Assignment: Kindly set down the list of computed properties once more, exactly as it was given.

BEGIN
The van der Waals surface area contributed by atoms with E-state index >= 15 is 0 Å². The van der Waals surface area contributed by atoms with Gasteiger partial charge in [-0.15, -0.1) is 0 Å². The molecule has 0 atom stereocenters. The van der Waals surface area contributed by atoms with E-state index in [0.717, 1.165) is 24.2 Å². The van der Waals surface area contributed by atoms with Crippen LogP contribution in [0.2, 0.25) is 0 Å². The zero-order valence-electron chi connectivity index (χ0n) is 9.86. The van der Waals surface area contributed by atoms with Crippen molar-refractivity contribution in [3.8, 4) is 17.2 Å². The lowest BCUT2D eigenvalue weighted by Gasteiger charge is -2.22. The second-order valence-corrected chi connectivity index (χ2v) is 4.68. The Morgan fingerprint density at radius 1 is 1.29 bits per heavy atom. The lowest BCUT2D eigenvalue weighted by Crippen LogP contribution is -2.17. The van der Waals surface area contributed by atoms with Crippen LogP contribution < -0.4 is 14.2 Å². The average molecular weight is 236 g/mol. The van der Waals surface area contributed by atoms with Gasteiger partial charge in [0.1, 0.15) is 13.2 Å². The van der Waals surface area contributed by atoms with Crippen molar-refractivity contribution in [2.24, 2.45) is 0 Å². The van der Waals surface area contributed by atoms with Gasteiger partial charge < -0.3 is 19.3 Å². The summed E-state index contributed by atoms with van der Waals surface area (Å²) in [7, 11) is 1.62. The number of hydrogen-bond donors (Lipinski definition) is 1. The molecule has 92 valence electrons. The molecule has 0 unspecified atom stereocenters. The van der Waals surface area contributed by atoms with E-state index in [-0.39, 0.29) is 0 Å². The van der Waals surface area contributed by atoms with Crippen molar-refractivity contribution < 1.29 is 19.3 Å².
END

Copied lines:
The van der Waals surface area contributed by atoms with E-state index >= 15 is 0 Å². The van der Waals surface area contributed by atoms with Gasteiger partial charge in [-0.15, -0.1) is 0 Å². The molecule has 0 atom stereocenters. The van der Waals surface area contributed by atoms with E-state index in [0.717, 1.165) is 24.2 Å². The van der Waals surface area contributed by atoms with Crippen LogP contribution in [0.2, 0.25) is 0 Å². The zero-order valence-electron chi connectivity index (χ0n) is 9.86. The van der Waals surface area contributed by atoms with Crippen molar-refractivity contribution in [3.8, 4) is 17.2 Å². The lowest BCUT2D eigenvalue weighted by Gasteiger charge is -2.22. The second-order valence-corrected chi connectivity index (χ2v) is 4.68. The Morgan fingerprint density at radius 1 is 1.29 bits per heavy atom. The lowest BCUT2D eigenvalue weighted by Crippen LogP contribution is -2.17. The van der Waals surface area contributed by atoms with Crippen LogP contribution < -0.4 is 14.2 Å². The average molecular weight is 236 g/mol. The van der Waals surface area contributed by atoms with Gasteiger partial charge in [0.1, 0.15) is 13.2 Å². The van der Waals surface area contributed by atoms with Crippen molar-refractivity contribution in [2.24, 2.45) is 0 Å². The van der Waals surface area contributed by atoms with Gasteiger partial charge < -0.3 is 19.3 Å². The summed E-state index contributed by atoms with van der Waals surface area (Å²) in [7, 11) is 1.62. The number of hydrogen-bond donors (Lipinski definition) is 1. The molecule has 92 valence electrons. The molecule has 0 unspecified atom stereocenters. The van der Waals surface area contributed by atoms with E-state index in [-0.39, 0.29) is 0 Å². The van der Waals surface area contributed by atoms with Crippen molar-refractivity contribution < 1.29 is 19.3 Å².